Damore made this point. If he had said there were cultural reasons for sane, well rounded human beings to avoid working in Silicon Valley no one would have noticed. Instead he tried "because science" and it triggered the lynch mob. I don't think group biological differences should be used to justify prejudice, but then nobody here seriously does - this is a straw man. Damore could have made his point differently.
So no, Google has not had a good week. But then neither has El Reg.
"Nonsense. Books, radio, TV and CDs were easy to copy and didn't contain DRM, yet artists (and especially publishing companies) still made billions of dollars with them. "Piracy" is an overblown problem."
Try talking to some people write books or make TV programmes. Even Graham Linehan went ballistic when his C4 show was Torrented before it had been broadcast.
Some of us predicted what would happen to culture if you didn't fix piracy - welcome the world of Kardashians and clickbait.
If my Auntie had balls she'd be my Uncle.
"Looks like" doesn't cut it. Encryption has not been banned in the UK. The UK has reserved the right to punch a hole in it whenever it wants to, and it will probably be unsuccessful.
This is a disturbing development, but not a surprising one.
Are you confusing the Universal Service Fund which has been around for years and which subsidises voice services, every the Connect Broadband initiatives, an Obama initiative that gives money to Telcos to provide broadband?
You are right that Big Telco collected money from consumers and spent it very efficiently creating voice services. Then it collected money from the taxpayer and spent it very inefficiently on broadband. It kept quite a bit along the way for itself.
But both funds are a drop in the ocean compared to the $1 trillion spent on internet infrastructure privately. Do you think the public owns this private infrastructure? Maybe you don't, but I see this argument being used to justify government control, as if the taxpayer paid for everything. Perhaps you can clarify.
"The sci-fi scenarios are mostly over, too. We’re already seeing the backlash articles as it slides into Gartner’s trough of disillusionment."
"It’ll emerge from the other side of that, too, and be met by a sensible base of programmers who understand its capabilities, and how to use it."
This usually happens about 20 years later.
"At that point, it’ll be making its way into business tools without anyone having to slap a label on it, and delivering significant benefits. Then, the real magic will happen."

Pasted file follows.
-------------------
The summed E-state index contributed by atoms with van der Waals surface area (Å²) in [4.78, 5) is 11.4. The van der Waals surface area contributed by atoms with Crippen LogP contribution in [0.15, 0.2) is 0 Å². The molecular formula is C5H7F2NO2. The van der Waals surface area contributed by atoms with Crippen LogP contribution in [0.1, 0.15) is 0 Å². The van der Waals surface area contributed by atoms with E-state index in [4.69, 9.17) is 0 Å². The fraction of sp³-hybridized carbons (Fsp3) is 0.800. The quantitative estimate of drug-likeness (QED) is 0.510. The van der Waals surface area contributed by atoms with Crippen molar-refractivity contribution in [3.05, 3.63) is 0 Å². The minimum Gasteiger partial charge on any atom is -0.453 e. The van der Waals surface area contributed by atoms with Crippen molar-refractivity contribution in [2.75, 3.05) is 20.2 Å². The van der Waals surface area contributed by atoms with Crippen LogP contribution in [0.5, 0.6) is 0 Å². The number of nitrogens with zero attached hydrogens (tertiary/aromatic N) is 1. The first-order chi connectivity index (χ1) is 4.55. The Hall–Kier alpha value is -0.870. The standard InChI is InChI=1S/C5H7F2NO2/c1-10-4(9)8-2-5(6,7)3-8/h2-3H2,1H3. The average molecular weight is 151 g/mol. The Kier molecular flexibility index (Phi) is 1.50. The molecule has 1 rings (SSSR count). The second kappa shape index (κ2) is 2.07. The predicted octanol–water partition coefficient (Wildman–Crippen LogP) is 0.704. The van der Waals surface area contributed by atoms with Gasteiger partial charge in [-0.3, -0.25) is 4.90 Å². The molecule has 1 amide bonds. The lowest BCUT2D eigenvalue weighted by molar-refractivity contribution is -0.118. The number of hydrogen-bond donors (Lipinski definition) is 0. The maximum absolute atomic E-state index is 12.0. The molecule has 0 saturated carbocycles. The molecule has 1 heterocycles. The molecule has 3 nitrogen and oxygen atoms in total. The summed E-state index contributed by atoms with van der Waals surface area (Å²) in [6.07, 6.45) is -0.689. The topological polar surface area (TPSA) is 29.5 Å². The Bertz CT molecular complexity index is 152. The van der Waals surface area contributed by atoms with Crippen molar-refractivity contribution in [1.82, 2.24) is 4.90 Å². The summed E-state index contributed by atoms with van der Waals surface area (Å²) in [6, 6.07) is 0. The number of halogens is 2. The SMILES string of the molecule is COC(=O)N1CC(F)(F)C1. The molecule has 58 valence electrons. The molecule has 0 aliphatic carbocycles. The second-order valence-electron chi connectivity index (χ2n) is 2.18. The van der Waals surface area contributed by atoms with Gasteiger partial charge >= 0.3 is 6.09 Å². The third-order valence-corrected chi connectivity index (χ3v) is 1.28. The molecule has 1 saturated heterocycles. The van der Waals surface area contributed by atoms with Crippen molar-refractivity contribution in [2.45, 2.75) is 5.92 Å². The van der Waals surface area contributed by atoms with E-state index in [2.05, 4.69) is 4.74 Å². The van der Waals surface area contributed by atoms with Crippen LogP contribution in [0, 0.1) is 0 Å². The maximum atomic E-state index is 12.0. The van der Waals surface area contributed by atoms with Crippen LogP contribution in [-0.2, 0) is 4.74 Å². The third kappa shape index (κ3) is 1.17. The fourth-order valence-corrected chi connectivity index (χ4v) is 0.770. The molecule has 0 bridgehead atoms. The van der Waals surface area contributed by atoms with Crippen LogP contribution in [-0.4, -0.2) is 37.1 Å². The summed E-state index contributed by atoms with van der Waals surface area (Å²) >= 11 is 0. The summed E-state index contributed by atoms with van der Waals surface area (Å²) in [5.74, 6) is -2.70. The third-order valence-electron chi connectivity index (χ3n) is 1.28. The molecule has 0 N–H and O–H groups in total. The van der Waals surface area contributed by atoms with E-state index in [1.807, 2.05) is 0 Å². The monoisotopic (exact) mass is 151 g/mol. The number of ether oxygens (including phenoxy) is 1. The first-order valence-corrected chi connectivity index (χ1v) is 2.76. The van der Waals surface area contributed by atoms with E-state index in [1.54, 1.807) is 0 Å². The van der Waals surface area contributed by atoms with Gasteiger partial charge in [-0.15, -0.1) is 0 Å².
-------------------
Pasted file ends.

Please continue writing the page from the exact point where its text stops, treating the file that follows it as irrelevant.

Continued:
Don't stop believin'
Hold onto the feelin'
"It is hard to imagine the TCO of Linux has gone up" etc
Linux is still sufficiently different that it is unfamiliar to 99 per cent of the population.
Of those 99 per cent maybe a third in my experience won't need the training at all, they are smart and figure stuff out. That still leaves two thirds asking the dumbest questions.
Retraining is a fact. It isn't a judgement on Linux being any harder to use than Windows or Mac - we know well configured and locked down isn't harder to use. It just that's Linux is different. Anything different causes problems.
"Although DeepStack’s opponents aren’t the best poker players, the result is still impressive"
As other commentards have pointed out, poker is a lot less complicated than Chess, and a computer can beat a human at Chess. If you make the goalposts wide enough, you can't fail to score.
This is more PR masquerading as "news". Where do I need to go to find someone Biting The Hand That Feeds AI?
* IT wages will go up
* Manufacturing exports will increase
* We rebalance the economy away from The City - maybe
And yet all the author can do is whinge about the possibility that angel slices might get more expensive. Might being the operative word, as the competitive retail market has absorbed most of the wholesale price rises so far.
No tech angle here, just clickbait for Remoaners.
Which part of "there is no plan" did you not understand?
All of it apparently. So here's a dictionary definition:
a detailed proposal for doing or achieving something:
Trump mouthed off campaigning. There is not yet a plan. But since Trump is not yet President, this is not surprising. Whether there ever is a plan remains to be seen. Like you, I would expect it to be illegal.
The rest is you bloviating.